Region's jobless rate rises to 7.4% as more people look for work
The Pittsburgh region added jobs in September but the unemployment rate rose as more people joined the workforce, a report released on Wednesday showed.
The seven-county region's seasonally adjusted unemployment rate increased to 7.4 percent in September, up from 7.3 percent in August, the state Department of Labor and Industry said. The rate climbed every month since May, when it was 6.7 percent.
The data, from a survey of households, showed the labor force expanded by 3,900 people to 1.26 million in September from August. At the same time, 3,000 more people became employed.
“We're still creating jobs in Pittsburgh,” said Kurt Rankin, an economist with PNC Financial Services Group, Downtown. “When more people join the labor force than are finding jobs, the unemployment rate is going to go up.”
A rising labor force is positive because it shows people are searching for jobs, Rankin said. The unemployment rate is “not rising so sharply that it's unsettling,” he said.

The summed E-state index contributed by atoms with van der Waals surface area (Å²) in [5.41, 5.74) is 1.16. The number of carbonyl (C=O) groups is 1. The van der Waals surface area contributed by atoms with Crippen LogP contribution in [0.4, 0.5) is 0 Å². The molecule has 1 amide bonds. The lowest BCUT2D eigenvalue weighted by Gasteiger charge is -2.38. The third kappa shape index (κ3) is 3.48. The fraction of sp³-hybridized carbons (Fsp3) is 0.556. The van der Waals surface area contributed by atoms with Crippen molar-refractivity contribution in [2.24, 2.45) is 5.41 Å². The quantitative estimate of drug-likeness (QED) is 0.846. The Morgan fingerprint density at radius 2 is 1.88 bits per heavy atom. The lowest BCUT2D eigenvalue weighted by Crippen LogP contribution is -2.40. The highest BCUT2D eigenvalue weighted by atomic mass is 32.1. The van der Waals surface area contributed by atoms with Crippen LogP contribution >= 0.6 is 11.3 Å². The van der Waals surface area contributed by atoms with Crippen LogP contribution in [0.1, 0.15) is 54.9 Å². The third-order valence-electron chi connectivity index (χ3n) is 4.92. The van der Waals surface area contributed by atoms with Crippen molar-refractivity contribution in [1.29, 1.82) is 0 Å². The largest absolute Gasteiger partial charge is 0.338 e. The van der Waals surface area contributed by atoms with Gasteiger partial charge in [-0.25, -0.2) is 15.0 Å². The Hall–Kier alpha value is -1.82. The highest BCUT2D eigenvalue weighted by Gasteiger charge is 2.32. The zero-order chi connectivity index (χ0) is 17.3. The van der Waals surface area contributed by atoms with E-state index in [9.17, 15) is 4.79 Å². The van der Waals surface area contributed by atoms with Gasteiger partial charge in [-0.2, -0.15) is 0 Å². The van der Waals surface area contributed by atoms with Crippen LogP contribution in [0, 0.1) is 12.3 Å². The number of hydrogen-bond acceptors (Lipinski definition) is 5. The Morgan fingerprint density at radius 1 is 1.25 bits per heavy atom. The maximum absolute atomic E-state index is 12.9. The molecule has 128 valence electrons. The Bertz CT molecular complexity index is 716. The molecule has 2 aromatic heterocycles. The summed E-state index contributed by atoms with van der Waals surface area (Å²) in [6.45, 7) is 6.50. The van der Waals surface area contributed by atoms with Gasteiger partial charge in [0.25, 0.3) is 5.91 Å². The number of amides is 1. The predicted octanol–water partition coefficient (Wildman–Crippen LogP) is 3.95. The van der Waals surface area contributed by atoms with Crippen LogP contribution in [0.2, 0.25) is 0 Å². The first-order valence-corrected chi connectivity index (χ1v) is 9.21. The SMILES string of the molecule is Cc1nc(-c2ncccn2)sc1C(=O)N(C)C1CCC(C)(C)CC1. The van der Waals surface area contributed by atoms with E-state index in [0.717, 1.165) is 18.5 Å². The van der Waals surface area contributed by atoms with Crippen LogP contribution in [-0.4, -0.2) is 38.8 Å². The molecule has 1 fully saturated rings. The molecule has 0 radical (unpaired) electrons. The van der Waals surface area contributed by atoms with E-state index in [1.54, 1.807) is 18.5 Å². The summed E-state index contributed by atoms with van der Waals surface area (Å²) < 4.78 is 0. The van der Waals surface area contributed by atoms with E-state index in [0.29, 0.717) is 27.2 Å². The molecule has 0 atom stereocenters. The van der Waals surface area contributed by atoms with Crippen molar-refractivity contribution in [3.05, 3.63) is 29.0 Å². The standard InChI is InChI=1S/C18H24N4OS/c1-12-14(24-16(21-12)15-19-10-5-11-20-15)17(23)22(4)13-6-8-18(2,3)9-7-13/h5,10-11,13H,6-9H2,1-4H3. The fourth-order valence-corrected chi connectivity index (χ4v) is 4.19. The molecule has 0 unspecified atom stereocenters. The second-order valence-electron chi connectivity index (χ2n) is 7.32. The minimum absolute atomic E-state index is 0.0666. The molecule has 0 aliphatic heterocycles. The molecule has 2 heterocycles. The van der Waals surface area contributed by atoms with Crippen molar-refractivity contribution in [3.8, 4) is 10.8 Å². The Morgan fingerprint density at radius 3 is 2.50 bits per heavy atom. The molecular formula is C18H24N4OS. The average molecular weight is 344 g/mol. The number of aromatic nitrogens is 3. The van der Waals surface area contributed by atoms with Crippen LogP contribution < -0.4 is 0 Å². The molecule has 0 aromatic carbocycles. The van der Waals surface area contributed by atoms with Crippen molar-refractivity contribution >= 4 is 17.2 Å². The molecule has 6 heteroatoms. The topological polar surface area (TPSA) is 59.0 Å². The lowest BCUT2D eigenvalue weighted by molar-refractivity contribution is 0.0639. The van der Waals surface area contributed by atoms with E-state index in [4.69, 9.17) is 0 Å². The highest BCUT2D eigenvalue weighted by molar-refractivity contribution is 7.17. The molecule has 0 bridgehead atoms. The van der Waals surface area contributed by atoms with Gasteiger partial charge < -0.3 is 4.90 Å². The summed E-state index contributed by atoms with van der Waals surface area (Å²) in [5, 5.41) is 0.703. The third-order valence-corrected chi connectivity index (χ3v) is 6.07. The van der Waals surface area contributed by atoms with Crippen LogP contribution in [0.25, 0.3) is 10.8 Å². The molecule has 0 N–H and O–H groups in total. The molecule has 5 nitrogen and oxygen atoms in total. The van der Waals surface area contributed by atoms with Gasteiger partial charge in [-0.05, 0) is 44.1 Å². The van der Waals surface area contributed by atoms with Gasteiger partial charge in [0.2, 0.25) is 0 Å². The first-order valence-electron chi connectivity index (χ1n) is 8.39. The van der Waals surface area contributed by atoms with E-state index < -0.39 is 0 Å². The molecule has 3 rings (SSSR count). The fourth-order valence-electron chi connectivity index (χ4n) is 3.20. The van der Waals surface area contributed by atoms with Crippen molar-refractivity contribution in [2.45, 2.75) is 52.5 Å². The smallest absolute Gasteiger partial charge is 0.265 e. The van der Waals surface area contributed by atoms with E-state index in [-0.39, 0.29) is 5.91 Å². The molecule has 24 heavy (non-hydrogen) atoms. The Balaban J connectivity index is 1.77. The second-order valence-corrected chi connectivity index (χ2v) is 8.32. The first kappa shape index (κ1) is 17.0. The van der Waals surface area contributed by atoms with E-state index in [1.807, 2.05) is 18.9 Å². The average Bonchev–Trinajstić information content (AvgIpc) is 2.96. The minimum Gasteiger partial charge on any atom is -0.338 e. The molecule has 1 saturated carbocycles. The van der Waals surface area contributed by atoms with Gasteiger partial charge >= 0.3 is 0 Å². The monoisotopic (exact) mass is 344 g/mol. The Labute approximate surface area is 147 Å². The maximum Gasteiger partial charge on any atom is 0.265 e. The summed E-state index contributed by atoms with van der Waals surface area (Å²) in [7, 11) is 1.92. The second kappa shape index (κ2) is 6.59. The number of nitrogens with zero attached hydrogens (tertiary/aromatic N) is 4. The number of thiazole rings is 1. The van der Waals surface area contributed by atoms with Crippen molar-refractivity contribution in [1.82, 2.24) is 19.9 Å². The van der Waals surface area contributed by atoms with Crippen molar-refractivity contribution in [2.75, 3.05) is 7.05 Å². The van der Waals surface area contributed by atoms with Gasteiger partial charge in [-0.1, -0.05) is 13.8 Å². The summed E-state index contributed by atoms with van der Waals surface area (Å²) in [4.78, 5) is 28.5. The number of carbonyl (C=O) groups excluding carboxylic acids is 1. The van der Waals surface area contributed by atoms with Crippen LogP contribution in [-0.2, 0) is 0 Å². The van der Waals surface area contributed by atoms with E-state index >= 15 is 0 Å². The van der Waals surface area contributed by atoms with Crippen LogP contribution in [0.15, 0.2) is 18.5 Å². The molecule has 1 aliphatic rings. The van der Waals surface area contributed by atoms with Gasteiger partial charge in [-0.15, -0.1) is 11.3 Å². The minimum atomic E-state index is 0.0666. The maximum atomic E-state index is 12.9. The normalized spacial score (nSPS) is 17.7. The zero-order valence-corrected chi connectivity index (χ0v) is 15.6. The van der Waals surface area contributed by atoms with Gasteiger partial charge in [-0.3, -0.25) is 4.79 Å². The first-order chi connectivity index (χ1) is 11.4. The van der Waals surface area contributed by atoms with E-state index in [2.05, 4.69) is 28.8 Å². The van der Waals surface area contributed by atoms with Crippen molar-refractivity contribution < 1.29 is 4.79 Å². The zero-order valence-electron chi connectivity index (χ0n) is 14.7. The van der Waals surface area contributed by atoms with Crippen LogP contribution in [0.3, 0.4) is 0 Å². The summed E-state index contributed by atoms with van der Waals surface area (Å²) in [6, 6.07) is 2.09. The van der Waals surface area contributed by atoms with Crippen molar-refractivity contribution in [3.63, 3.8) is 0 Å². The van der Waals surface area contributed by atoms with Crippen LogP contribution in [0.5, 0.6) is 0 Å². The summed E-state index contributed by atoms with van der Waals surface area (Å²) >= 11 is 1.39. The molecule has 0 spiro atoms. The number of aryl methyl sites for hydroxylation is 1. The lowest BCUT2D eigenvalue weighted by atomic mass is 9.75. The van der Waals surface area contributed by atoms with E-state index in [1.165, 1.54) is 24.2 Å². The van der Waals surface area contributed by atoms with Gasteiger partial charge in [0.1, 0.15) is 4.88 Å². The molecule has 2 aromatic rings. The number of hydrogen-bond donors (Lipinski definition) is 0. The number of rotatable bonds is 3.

Yet the pace of job gains has been slow the past few months. Rankin said that's because businesses are uncertain about the presidential election and the possibility that Congress will raise federal taxes and cut spending.
“Nothing is really changing right now in Pittsburgh, as well as in the rest of the country,” he said.
A separate survey of businesses found the Pittsburgh region — Allegheny, Armstrong, Beaver, Butler, Fayette, Washington and Westmoreland counties — added 6,700 jobs in September, compared to the month before. Total nonfarm payroll jobs stood at 1.17 millionin September.
Jake Haulk, president of the Allegheny Institute for Public Policy in Castle Shannon, pointed to yearly numbers showing a shift in where jobs are created in Western Pennsylvania.
“There's some changing of the guard, in terms of employment,” Haulk said.
Education and health services jobs, a key driver of economic growth in recent years, decreased by 2,100 in September, compared to the same month last year.
Instead, job growth comes in finance, up 4,000 jobs; professional services, up 5,000 jobs; and transportation and warehousing, up 1,400 jobs.
Year over year, total nonfarm jobs were up 11,500.
“The big surprise is in education and health, which are normally always up, but they are not very strong,” Haulk said. It's a “pretty dramatic shift.”
Alex Nixon is a staff writer for Trib Total Media. He can be reached at 412-320-7928 or firstname.lastname@example.org.
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